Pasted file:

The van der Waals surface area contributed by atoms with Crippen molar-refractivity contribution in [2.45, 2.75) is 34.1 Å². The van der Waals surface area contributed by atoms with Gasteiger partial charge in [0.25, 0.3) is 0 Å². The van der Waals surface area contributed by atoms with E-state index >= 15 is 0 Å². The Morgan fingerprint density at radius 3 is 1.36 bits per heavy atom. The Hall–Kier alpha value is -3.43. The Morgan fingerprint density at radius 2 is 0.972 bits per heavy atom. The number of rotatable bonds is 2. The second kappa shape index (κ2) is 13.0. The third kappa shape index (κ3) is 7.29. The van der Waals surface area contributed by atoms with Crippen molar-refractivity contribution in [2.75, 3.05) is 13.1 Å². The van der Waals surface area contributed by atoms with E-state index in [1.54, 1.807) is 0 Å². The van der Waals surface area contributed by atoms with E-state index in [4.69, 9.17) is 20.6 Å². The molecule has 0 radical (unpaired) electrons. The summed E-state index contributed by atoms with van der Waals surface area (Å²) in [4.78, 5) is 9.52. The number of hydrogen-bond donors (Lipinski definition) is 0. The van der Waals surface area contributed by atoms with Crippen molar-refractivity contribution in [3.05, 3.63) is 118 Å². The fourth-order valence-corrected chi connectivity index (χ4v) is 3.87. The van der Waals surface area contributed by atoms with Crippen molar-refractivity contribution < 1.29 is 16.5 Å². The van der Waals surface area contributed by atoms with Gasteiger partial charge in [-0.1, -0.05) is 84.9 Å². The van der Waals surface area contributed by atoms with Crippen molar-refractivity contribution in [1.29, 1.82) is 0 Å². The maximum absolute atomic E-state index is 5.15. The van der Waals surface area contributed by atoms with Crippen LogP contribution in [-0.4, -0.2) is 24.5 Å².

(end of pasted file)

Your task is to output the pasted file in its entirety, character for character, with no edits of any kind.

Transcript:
The van der Waals surface area contributed by atoms with Crippen molar-refractivity contribution in [2.45, 2.75) is 34.1 Å². The van der Waals surface area contributed by atoms with Gasteiger partial charge in [0.25, 0.3) is 0 Å². The van der Waals surface area contributed by atoms with E-state index >= 15 is 0 Å². The Morgan fingerprint density at radius 3 is 1.36 bits per heavy atom. The Hall–Kier alpha value is -3.43. The Morgan fingerprint density at radius 2 is 0.972 bits per heavy atom. The number of rotatable bonds is 2. The second kappa shape index (κ2) is 13.0. The third kappa shape index (κ3) is 7.29. The van der Waals surface area contributed by atoms with Crippen molar-refractivity contribution in [2.75, 3.05) is 13.1 Å². The van der Waals surface area contributed by atoms with E-state index in [1.54, 1.807) is 0 Å². The van der Waals surface area contributed by atoms with E-state index in [4.69, 9.17) is 20.6 Å². The molecule has 0 radical (unpaired) electrons. The summed E-state index contributed by atoms with van der Waals surface area (Å²) in [4.78, 5) is 9.52. The number of hydrogen-bond donors (Lipinski definition) is 0. The van der Waals surface area contributed by atoms with Crippen molar-refractivity contribution in [3.05, 3.63) is 118 Å². The fourth-order valence-corrected chi connectivity index (χ4v) is 3.87. The van der Waals surface area contributed by atoms with Crippen molar-refractivity contribution < 1.29 is 16.5 Å². The van der Waals surface area contributed by atoms with Gasteiger partial charge in [-0.1, -0.05) is 84.9 Å². The van der Waals surface area contributed by atoms with Crippen molar-refractivity contribution in [1.29, 1.82) is 0 Å². The maximum absolute atomic E-state index is 5.15. The van der Waals surface area contributed by atoms with Crippen LogP contribution in [-0.4, -0.2) is 24.5 Å².